“For the record: we see that as misinformation,” says Smith. “We are fully transparent. It is not about our business model. We are not sure why that is even in the report. We were not approached about pricing information. There really is no price barrier – our pricing is very similar to other organizations around the world that are providing standards.”

The concerns appear to come from past efforts by GS1 Canada to argue for added attribute sets in healthcare which would reside outside the GDSN in a proprietary system called the ECCnet Registry, which GS1 Canada brands as “Canada’s national product registry”. ECCnet, for example, is used for nutritional data and images in Canada’s food industry, with fees based on an organization’s annual sales revenue, which GS1 Canada reassesses on a periodic basis.

“A year ago GS1 Canada was being too idealistic, and not speaking the language of its customers,” says Toby O’Hara, General Manager at Healthcare Materials Management Services (HMMS), and who also sits on GS1 Canada’s Healthcare Provider Deployment Committee. “They were insisting on Canadian attributes, which created a barrier to leverage barcodes. ECCnet was a good idea – I appreciate their idealism – but it didn’t work.”

The stubbornness on the part of GS1 Canada with regard to ECCnet slowed adoption in the healthcare supply chain, and created bad faith, because although GS1 Canada operates on a cost recovery basis, it is also a non-soliciting corporation—which means that its financials needn’t be made public. As a result, there is no visibility into how fees are used to remunerate executive salaries and expenses, or to support technological investments. For its part, the HSSCS Panel didn’t dive into these organizational issues, but it did try to figure out why Canada’s adoption of global standards has been so slow.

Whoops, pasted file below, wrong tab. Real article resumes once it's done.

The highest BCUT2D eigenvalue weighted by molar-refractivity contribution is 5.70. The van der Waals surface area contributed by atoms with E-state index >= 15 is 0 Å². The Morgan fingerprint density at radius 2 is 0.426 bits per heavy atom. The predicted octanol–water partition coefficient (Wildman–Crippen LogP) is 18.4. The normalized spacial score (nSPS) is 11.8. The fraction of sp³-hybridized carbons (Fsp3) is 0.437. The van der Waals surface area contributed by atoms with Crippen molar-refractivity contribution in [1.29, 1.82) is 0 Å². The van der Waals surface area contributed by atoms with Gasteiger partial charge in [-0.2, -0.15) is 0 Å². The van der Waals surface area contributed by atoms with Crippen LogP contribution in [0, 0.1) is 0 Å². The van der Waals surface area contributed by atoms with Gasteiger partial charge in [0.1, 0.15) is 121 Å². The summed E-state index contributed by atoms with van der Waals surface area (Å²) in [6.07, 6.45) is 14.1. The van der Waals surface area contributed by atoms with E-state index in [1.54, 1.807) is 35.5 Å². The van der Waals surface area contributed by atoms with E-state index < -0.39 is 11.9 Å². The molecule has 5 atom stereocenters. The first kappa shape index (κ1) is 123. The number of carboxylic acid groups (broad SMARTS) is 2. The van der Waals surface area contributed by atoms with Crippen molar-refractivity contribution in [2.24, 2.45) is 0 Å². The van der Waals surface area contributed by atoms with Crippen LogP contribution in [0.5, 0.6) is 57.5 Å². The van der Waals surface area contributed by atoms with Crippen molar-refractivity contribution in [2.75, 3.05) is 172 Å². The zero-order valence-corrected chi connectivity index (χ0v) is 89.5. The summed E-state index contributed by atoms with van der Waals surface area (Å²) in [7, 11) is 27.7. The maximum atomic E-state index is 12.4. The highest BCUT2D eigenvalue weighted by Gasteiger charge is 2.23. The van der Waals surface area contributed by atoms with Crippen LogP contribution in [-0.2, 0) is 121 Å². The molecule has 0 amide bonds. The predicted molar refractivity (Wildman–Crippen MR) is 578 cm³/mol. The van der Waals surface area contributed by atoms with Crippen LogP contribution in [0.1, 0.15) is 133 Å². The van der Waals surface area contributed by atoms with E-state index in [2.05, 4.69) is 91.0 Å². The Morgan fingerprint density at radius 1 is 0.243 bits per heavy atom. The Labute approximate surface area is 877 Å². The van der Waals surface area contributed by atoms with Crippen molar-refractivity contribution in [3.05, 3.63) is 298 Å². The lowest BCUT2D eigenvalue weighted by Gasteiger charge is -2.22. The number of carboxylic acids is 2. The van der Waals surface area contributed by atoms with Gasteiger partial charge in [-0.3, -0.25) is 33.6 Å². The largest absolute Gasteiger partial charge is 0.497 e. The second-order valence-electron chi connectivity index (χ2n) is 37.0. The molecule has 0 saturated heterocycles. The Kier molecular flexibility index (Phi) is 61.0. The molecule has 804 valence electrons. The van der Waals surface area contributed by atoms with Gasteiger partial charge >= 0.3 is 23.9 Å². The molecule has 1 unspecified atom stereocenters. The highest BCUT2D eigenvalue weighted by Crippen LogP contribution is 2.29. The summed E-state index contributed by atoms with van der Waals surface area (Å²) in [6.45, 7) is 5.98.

“I spent a lot of time trying to research this,” Empey told me in a follow-up interview after the conference. “GS1 Canada has a healthcare advisory panel, and I know some of the members. I reached out and said, ‘You have had a responsibility to implement, and you have failed for ten years. What’s wrong?’”

From there, Empey encountered healthcare industry grumblings about past efforts on the part of GS1 Canada to force participation in ECCnet, and its fee schedule. However, things appear to have changed. Mr. Smith himself expresses no overt bias toward standards that are specific to Canada.

“Holistically, at the big picture level, there is no reason for different standards in Canada versus any other country in the world,” he says. “Our position on the study was to look at the big picture, given that it is important for Ontario to address the supply chain issue.”

The market itself is saying that having Canada build a unique system outside of the GDSN is a bad idea, because it imbeds a legacy out-of-network technology from a single provider within our national supply chain. The argument here isn’t about standards, it’s about the folly of ECCnet.

“It’s a no brainer to recommend standards,” says Empey. “But vendors are saying that they will not spend extra fees for ECCnet.”

GS1 Canada describes itself as a “neutral, not-for-profit organization”. However, ECCnet puts a shadow on that neutrality: for GS1 Canada to have competitive motivation to drive revenue off a proprietary technology that relies on so-called “Canadian attributes”, and that resides outside of the truly global GDSN, could be seen as a conflict of interest. As well, anyone who has studied technological implementations knows that getting locked in to a legacy system from one provider can impose significant financial and technological risk. For its part, GS1 Canada now claims to have no overt bias, offering ECCnet only as an option – and not a requirement.

“Since GS1 Canada has relaxed ECCnet, we are over the moon happy,” says O’Hara from HMMS. “It allows us to develop new procedures and relationships based on the GTINs. Before ECCnet went away these developments were not imminent – but now things are happening, and they are happening quick.”